Using Boards For Training


In this new series about the nuances of training on boards, Neil Gresham breaks down everything from how to warm up, different training methods, to planning sessions, and technique.
In association with Neil Gresham

Mindset & Technique

In his fourth article on board climbing, Neil Gresham looks at mindset and overcoming the difficulty of board climbing. He then examines the advanced movement skills which you can hone through climbing on boards.

Newcomers to board training are often deterred by the sheer amount of time that is spent failing on things. We all naturally crave success and quick results, so it's tempting to default to climbing problems that we can achieve quickly. But board training is about pushing your limits.

Photo: Rob Hunter/Mytherapy Physio  © UKC Articles
Photo: Rob Hunter/Mytherapy Physio

It's about teaching yourself to make moves that you can't make, so by definition if you can do a problem straight away then it won't make you stronger! This is not to say that easier problems don't have a place, just that the hard ones represent the gateway to the next level. In short, if you're "failing" then you're succeeding! 

The strength benefits of board climbing are apparent to all, yet a wealth of mental tips and tricks lie below the surface. Haze  © Angus Kille
The strength benefits of board climbing are apparent to all, yet a wealth of mental tips and tricks lie below the surface. Hazel Findlay summons full focus in a training session. Photo: Angus Kille.

'Mission impossible!'

The biggest lesson we can learn from board training is that that our mind creates all the barriers and that we are often too quick to dismiss things as impossible. The only way you'll ever know what you are capable of is if you commit to the long game with patience and determination (which are character traits that all the best climbers have in common). The key is to reduce the significance of end goals in your mind and to see the whole thing as a process. Some of these projects you will do and others you won't, but it really isn't about that. We must abandon the usual references points and measure progress on a micro-scale. If you latch a hold that you could only touch the previous session then this is progress!

Alex Lemel pulling hard on The Castle's board  © Alex Lemel Collection
'There are many things to consider when training on a board. One key thing is to learn and adopt a try-hard mentality. The board can be an unforgiving place, but this can be changed with the right approach. Head down, try hard, enjoy the process. The physical and mental gains will come, just stick with it. But remember to listen to your body. The board can bite back if not respected!' - Alex Lemel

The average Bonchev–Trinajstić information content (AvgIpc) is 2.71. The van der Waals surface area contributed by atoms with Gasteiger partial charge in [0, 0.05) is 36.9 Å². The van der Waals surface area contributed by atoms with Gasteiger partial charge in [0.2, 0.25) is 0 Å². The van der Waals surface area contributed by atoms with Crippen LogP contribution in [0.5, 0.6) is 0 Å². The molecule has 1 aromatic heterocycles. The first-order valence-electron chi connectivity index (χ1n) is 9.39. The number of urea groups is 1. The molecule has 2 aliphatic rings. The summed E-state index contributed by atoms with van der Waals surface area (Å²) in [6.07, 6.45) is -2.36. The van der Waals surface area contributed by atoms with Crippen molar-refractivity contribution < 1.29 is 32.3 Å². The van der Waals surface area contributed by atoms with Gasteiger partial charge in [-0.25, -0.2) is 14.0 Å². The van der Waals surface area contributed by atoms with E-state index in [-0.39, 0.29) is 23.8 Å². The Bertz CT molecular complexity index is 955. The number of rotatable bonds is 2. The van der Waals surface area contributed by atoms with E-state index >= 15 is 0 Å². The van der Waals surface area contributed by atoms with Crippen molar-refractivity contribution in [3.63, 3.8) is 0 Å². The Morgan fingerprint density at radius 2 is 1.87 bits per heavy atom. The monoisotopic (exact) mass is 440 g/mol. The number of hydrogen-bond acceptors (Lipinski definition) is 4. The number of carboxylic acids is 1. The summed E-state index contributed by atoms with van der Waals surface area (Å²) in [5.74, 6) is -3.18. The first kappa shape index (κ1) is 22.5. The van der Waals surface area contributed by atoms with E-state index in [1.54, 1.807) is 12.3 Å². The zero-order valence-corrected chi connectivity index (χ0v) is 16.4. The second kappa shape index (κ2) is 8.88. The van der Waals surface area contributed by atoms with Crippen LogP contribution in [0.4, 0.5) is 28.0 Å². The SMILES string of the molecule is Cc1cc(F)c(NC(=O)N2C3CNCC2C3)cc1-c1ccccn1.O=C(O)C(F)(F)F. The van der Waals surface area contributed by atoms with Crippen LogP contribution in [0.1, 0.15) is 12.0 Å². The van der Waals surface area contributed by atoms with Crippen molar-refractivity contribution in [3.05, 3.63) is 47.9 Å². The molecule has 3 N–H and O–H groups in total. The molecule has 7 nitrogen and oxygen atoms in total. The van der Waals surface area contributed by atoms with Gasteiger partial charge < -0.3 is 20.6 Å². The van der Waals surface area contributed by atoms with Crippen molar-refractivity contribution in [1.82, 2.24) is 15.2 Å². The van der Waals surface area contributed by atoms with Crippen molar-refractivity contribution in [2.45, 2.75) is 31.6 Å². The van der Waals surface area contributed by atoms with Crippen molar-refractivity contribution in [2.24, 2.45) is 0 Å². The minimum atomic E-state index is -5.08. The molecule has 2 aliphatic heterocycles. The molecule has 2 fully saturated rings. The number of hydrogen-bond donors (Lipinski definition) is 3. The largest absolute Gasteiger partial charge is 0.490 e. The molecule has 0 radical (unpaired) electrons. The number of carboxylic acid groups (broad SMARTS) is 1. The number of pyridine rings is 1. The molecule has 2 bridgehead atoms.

'The warrior's way'

At a glance, it's easy to think that board training is fairly low on the scale when it comes to mental pressures, but the more you do it, the more you'll meet your demons! To hit a PB or break a new barrier, by definition, you have to find something from within yourself that you've never found before. There are many possible strategies for coping with the pressure. Some climbers will diffuse it by keeping the atmosphere light with banter between tries, but if you do this then you need to take a moment to re-focus your attention before you pull on. Others will stare the pressure headlong in the face! Keep your body language positive: hold your head up, puff your chest out as you approach the board and chant a few encouraging mantras to yourself during rests! Above all, you need to imagine yourself completing this problem and prevent it from defeating you at a psychological level. The ability to do this is perhaps the most valuable skill that board training teaches us in preparation for climbing.

The relativity of boards

If you struggle to get your head around the difficulty of board training, then try flipping the negative. Boards create a 'worst-case-scenario' (ie: the holds are smaller and the angles are steeper) so that when we get out onto the crags or try pre-set problems in boulder circuits at the gym, we are pleasantly surprised! Or so the theory goes!

The best way to prepare for steep, powerful problems on rock is to train on board problems that are even steeper and more power  © @louis_elliot09
The best way to prepare for steep, powerful problems on rock is to train on board problems that are even steeper and more powerful! Billy Ridal puts it all into practice on Pilgrimage 8a+ Photo: @louis_elliot09


Board training teaches us a wealth of advanced movement skills, which apply directly to hard climbing. The main ones, which we will examine here are firstly, the ability to use smaller footholds on steeper-angled walls, secondly, the ability to move dynamically, and thirdly, the ability to control our body when holding swings.

Using small footholds - Drilling toes

The active style of footwork that we use on a board is completely different to the passive style that we use when climbing on less-steep walls with large holds. To prevent our feet from popping straight off the footholds we must take the following measures.

  • Place the foot extremely accurately.
  • Consciously 'drill' our toe into the foothold, as if trying to punch a hole through the board.
  • Maintain tension in all the relevant muscles in the kinetic chain, whilst moving and holding positions; namely: hamstrings, glutes, lower back and abdominals.  In other words, we must maintain constant awareness of our feet, legs and lower torso whilst reaching for handholds.

Many climbers who struggle to keep their feet on a board are too quick to blame a lack of core strength. Whilst this may be the case on very steep walls with particularly small footholds, often it is more a matter of proprioception and body awareness.